How Much 2 by Matt Shaw (2021 Splatterpunk Awards)

HowMuch2This is the sequel to a Splatterpunk Award finalist of the previous year, How Much To…?, the plot of which was based around a gruelling (and very much illegal) online game show. The premise was that the contestants were offered a series of increasingly repulsive tasks and asked how much money they would accept for undertaking them; the winner was promised their chosen sum as a prize – but only if they performed each and every task on the list, no matter how appalling or obscene. As a premise for a splatterpunk novella, this was quite clever: readers were forced to run each gruelling scenario through their heads even before the unlucky winner had to undertake them at the end. But is there really room for a sequel to repeat the trick?

As it happens, How Much 2 finds a neat way of retooling the original novella’s formula: by having the producers of the game show retool their formula. The story introduces us to Sharon Devlin and Nate Stephenson, each of whom have behind-the-scenes roles; but while Sharon is a traditionalist, Nate is a young rebel who wants to take the show in new directions – much to the distaste of Sharon, who associates new approaches with smaller audiences.

The story’s first victim is Kim, who has agreed to spend a night with her greatest fears. As part of the scenario arranged by Nate, she is initially forced to face her fear of being alone; this occurs when her husband, sister and brother-in-law are all brutally killed. The first victim is her husband Jim, who gets killed by a trap after stepping outside to investigate a mysterious portion of cheese:

Had there been no technical issue, the audience would have been treated to the sight of a six foot character running up to Jim and swinging a bear-trap straight at the man’s face. The jaws of the device literally ripped through the front half of his face. The metal teeth cleanly cut through and left him staggering on the spot with the cross-section of the inside of his head on display for all to see. From there, he dropped to his knees and then to his side. When he hit the deck, the inside of his head slipped out and splattered onto the cold wooden slats of the porch area as the murderer ran back off into the darkness.

The motif of cheese and traps relates to the fear Kim must face after her other two companions are killed: that of rodents. She is tormented by men in mouse costumes, who produce live mice for use in an utterly toe-curling torture scene.

All of this is framed as a past event, with Nate and Sharon watching Kim’s torture as filmed. The sequences in which Nate tries to justify his creative decisions to the unimpressed Sharon allow the story to deliver a sort of commentary track on itself: after the narrative provides Kim’s background as a trainee nurse, Sharon chides Nate (and by extension, the book itself) for including background information of no interest to the audience; when the torturers turn up in their mouse costumes Sharon points out how ridiculous this is, taking on a similar role to the two elderly men in The Muppet Show.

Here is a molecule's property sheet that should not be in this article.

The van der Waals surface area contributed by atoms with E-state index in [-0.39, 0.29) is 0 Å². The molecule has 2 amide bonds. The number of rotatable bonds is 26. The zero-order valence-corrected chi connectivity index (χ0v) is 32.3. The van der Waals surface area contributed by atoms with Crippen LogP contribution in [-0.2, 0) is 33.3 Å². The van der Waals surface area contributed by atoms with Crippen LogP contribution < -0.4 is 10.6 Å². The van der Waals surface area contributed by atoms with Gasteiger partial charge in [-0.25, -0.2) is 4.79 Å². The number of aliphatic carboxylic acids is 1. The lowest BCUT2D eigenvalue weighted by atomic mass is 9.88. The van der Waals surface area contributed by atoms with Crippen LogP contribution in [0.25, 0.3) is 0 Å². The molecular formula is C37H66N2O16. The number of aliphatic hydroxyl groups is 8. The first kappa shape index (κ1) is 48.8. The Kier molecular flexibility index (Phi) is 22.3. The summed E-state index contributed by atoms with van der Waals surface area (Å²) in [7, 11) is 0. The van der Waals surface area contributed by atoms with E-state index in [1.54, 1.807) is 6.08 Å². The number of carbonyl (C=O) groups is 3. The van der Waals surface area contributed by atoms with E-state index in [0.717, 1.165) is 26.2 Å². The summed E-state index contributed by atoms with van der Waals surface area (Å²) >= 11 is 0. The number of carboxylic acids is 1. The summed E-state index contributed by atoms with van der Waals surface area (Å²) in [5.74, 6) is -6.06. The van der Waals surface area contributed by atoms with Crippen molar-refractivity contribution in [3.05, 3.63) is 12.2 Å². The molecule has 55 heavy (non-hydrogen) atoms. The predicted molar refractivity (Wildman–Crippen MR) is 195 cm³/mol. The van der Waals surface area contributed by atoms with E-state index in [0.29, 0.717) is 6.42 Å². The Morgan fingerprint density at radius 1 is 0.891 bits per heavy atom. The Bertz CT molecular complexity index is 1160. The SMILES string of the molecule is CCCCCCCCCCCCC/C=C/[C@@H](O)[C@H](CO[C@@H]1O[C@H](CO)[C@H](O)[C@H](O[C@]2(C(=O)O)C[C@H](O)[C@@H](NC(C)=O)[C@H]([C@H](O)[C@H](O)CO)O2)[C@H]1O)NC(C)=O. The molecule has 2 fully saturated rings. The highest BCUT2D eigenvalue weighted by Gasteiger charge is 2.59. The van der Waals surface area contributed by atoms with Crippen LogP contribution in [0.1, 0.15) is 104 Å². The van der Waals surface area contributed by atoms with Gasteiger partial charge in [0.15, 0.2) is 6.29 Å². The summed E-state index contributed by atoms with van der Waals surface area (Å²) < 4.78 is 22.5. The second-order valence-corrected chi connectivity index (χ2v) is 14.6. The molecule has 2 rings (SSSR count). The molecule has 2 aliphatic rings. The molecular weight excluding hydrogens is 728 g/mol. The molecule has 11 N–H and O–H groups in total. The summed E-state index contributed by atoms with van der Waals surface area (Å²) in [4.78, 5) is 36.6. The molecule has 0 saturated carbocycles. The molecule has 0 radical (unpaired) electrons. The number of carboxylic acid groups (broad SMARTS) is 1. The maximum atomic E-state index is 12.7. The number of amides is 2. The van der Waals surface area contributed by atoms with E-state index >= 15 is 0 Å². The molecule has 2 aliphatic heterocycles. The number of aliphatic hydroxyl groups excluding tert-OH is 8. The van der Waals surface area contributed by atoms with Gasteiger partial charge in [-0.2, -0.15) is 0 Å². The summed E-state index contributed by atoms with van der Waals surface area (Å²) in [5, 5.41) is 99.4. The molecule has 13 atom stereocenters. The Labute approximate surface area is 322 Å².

Sharon also repeatedly switches the video, causing the narrative to flip from Kim’s ordeal to that of another character, Angela, whose session of torment follows the same structure as the one seen in the original How Much To…? albeit with new indignities – being forced to eat pus and vomit, fellating a fellow contestant and then biting off his penis, et cetera – thereby reminding us of how the first story played out as we compare it to the sequel.

The result of this switching back and forth is that the first half of the novella generates curiosity more than tension. The reader is prompted to analyse the victims from a distance, as Nate and Sharon do; to see them as figures on a screen rather than characters in a drama; to try and second-guess what Nate’s next innovation will be, and whether the commercially-minded Sharon will approve. How effective this is will depend on the reader, but it certainly draws a distinction between the original and the sequel.

That said, halfway through its story How Much 2 reverts to the format of the first novella – albeit with the twist that the protagonist undergoing the tasks is Nate, who must make up for his showrunning shortcomings to keep his job (and house, and family).

Between them Nate, Kim and the other contestants in the story are forced to take part in acts of self-mutilation, bestiality, psychological torture, cannibalism and worse. Any limits are aesthetic rather than ethical: “rape is not entertaining”, says Sharon. “It’s just desperate men showing their pathetic lack of ability to form a normal relationship and win a woman over with charm.”

Replacing the unorthodox structure of the novella’s first half is a more straightforward framework in which each vile act is followed by a still viler act. Indeed, towards the end is a chapter that opens with a content warning advising readers to skip ahead if they find the subject matter upsetting. Of course, as the warning gives no clues as to the nature of the potentially upsetting sequence (after the novella has already detailed so many atrocities) the effect is again to pique curiosity more than anything else.

Given the taut nature of its premise, How Much To…? was not the easiest novella to write a sequel for, yet How Much 2 is inventive enough to succeed in following the original’s tough act. It does, however, give every indication that the concept has been stretched to its limit: a worthwhile How Much 3 would be a tricky order to pull off at this juncture.

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